CHICAGO — It's not on a par with how Chicagoans used to keep voting after they died. Or with the curious case of the man in the 1980s whose signature wound up on a local ballot application – twice_ even though he had no fingers or thumbs.
But the race for Chicago mayor is providing fresh evidence that the city's storied history for election shenanigans lives on. With Mayor Richard M. Daley's retirement opening up the office for the first time in 21 years, Illinois authorities find themselves investigating allegations that candidates to succeed him turned in ballot-nomination petitions "signed" and "stamped" by notaries who didn't actually sign or stamp them.
"The false notary, that's a brand new one on me," said Don Rose, a longtime Chicago political analyst who has worked on election reform campaigns.
Exactly 50 years ago, Daley's father, Mayor Richard J. Daley, delivered big vote totals in the city to help John F. Kennedy win the presidency in 1960, fueling conspiracy theories that are debated to this date. In the decades since, safeguards have been instituted to prevent the wholesale vote fraud the old Chicago Machine once used to elect its friends and sabotage its opponents. Those measures include independent election judges, address checks and electronic ballots.
But stopping all the creative cheating is another story.
The Secretary of State's office, which launched the latest probe, said the signatures of two notary publics were faked on thousands of petition sheets submitted by four mayoral candidates, including former U.S. Sen. Carol Moseley Braun and state Sen. James Meeks, who dropped out of the race Thursday. Suspect signatures also allegedly were discovered on petitions collected for Rob Halpin, a businessman who rented the Chicago house of former White House Chief of Staff Rahm Emanuel and ran his own short-lived mayoral campaign.
Local election law requires candidates to submit the signatures of 12,500 registered voters to get on the ballot, but candidates often try to submit tens of thousands more as a show of strength. And in recent years, a cottage industry of paid signature-gatherers has emerged.
State officials said there were no indications the candidates did anything wrong; they are focused on finding out who impersonated the notaries and why. The signature gatherers in question "walked in with fully executed forms, signatures and notary signs and we just included them with our stack," said Bryan Zisis, a spokesman for Meeks.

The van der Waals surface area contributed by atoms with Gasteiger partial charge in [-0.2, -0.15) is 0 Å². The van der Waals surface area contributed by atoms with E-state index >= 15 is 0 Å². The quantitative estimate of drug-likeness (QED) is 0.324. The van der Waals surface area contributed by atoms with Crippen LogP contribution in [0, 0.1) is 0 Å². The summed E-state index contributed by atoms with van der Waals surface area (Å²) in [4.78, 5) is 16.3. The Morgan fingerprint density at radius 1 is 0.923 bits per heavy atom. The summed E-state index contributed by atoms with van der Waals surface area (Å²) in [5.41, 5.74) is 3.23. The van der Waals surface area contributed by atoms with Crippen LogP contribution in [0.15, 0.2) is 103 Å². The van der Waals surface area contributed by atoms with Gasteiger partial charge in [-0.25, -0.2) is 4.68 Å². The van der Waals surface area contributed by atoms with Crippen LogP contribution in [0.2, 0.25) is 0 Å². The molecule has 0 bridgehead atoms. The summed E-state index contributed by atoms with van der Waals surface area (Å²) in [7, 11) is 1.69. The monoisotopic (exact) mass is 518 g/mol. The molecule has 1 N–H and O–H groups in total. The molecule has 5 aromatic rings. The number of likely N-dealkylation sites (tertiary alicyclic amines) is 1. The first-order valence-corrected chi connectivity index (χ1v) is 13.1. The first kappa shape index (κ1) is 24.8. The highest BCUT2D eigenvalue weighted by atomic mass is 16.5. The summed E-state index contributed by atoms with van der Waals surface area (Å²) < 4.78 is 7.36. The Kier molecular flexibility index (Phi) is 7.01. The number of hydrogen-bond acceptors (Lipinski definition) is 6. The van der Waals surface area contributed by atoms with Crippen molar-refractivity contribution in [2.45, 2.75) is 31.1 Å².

Given Chicago's political history, the discovery produced a quick reaction at City Hall. "There should be federal investigations, state investigations," the mayor blurted when asked by reporters about the scam. "If I did that, the feds would be right after me tomorrow. They'd be chasing me down the street."
But these days, few think anyone in the city has the clout to sway a major election, as the elder Daley was suspected of doing. "The Boss" allegedly had precinct workers run up the numbers for Kennedy, although nothing was ever proven and Daley insisted it all was on the up and up.
It's been years since precinct workers were caught going to transient hotels to register voters without their knowledge. That practice came to light after a newspaper reporter, William Reckenwald, checked into such a hotel using the name of Irish novelist James Joyce and followed up later to find a James Joyce listed on the voter rolls from that very hotel.
In the old days, the frauds were audacious. Once in the 1970s, said Recktenwald, who investigated election abuses for years, one candidate's nominating petitions looked like the residents of a large public housing project "had come in (and signed) in alphabetical order, and every fourth name was in the same handwriting."
"The fact that everyone in a particular precinct would vote for the same candidate and then you flip down (the ballot) and everyone in the precinct would vote for the same judge. that doesn't happen anymore," said Recktenwald, who now teaches journalism at Southern Illinois University.
However, the problems with the latest petitions seem to involve at least one homeless man, who told the Chicago Sun-Times that he was paid to gather more than 3,000 voter signatures for each of two rival candidates.
The safeguards put in place in recent years have made it tougher to vote after death. The city's board of election now sends a notice to every voter address. If it is returned to the post office, the name is taken off the voter rolls, and the only way back on is through a sworn affidavit.
Another factor is technology. Voting rolls are computerized and watched a lot closer. In the 1970s, a private group, Legal Elections in All Precincts, or LEAP, was authorized to appoint independent election judges to man precincts on election day, replacing politically aligned judges who routinely turned a blind eye to vote tampering.
But every once in a while there are reminders of the old "four legged voting," in which ward bosses accompanied voters into the booths to give them a hand. In August, two former ward operatives were sentenced to nearly a year in jail after being convicted of steering absentee votes to Alderman Bernard Stone, in some cases by filling out others' ballots themselves.
The nominating petitions for city office will help keep fraud alive, said Rose. "If you have to hire people to get your signatures and pay them per signature, those people are going to cheat," he said.